In front of the slab at Beechey, rusted tin cans from the Franklin expedition form a cross on the ground. At the rear of the cenotaph, we saw a wooden two-by-four etched with lettering: J.E. Bernier / 1906. Canadian Joseph Bernier visited here during his multi-year expedition to assert Canadian sovereignty over the entire Arctic archipelago.
Then came the belugas! We had climbed into zodiacs anticipating a short cruise among icebergs scattered along the cliff face. Suddenly, there they were, cavorting all around us. Veteran voyager David Freeze was driven to declare that he had never seen anything like it.

 DAY TWELVE -- Fort Ross

Early in the morning, having sailed eastward through Bellot Strait, the Ocean Endeavour reached Prince Regent Inlet. Starting at nine in the morning, we went ashore in zodiacs to visit Fort Ross. The site, so named by the Hudson’s Bay Company, comprises two weather-beaten wooden buildings. Erected in 1937, this was the HBC’s last-built fur-trade post. It proved so hard to reach that the Company shut it down in 1948, after two HBC men received no communications or supplies for three years.
Both HBC buildings have seen better days, but one of them, originally a storehouse, has been maintained. Inside we found the old familiar stove, table, chairs, and bunk beds. Inuit hunters from Taloyoak frequently shelter here. The second building, originally the manager’s house, is about thirty metres north. Polar bears have repeatedly ransacked the place, leaving broken windows, peeling wallpaper, wrecked armchairs, and scratches on the ceiling.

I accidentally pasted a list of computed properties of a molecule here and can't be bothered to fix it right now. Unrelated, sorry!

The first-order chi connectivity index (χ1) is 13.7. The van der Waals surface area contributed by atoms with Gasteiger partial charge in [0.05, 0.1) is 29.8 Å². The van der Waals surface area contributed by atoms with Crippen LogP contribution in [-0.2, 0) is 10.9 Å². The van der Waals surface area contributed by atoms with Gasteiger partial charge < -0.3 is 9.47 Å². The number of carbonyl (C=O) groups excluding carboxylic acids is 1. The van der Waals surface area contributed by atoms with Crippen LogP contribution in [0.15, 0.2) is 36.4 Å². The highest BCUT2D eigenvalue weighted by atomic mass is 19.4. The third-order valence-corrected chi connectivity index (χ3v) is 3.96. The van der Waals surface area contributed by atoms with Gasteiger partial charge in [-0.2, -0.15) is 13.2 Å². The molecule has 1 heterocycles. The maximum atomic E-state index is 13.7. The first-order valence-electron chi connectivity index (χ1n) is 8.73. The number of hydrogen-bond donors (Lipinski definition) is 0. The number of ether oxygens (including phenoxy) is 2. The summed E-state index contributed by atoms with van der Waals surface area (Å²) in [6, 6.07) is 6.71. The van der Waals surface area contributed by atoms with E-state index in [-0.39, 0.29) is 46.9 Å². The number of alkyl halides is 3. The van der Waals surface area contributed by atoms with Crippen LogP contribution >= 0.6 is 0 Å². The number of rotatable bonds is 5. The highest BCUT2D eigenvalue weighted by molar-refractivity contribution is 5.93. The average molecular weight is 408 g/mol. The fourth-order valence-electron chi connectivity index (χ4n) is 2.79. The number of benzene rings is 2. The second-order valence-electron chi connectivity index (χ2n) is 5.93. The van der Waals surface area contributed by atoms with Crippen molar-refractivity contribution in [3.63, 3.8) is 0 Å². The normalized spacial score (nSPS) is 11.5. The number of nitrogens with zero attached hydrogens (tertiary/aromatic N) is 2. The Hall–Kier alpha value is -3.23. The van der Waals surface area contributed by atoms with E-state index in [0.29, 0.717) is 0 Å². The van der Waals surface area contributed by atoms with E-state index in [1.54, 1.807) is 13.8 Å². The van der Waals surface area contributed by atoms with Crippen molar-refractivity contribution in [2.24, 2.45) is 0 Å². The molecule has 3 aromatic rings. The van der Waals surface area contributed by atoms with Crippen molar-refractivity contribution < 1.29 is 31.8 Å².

The HBC named this site in honour of John and James Clark Ross. Starting in 1829, they spent four winters trapped by the ice of Prince Regent Inlet. The two Rosses and their men hauled whaleboats past this location from the southern reaches of the Inlet. In August 1833, they managed to sail the boats out into Lancaster Sound and flag down a passing whaler. During the second winter, in 1831, James Clark Ross had sledged overland and marked the site of the Magnetic North Pole on the west coast of Boothia Peninsula.
Besides the two buildings, Fort Ross boasts several sites of interest. The first, to the southwest of the storehouse, is a series of stone-covered graves which contain the remains of several Inuit who worked with the HBC. The second is a sturdy memorial slab erected in 1979 by the descendants of Francis Leopold McClintock. A third feature of the site is McClintock’s Cairn, which stands at the highest point on a rocky ridge behind Fort Ross.
In the winter of 1858-’59, anyone standing beside that cairn would have been able to see the Fox, locked in the ice and battened down for the winter; and also a magnetic observatory roughly 200 metres from the ship, “built of ice sawed into blocks,” McClintock wrote, “there not being any suitable snow.” From here, travelling by dogsled, McClintock visited the west coast of King William Island, as specified by John Rae, and found the Victory Point Record left by the Franklin expedition.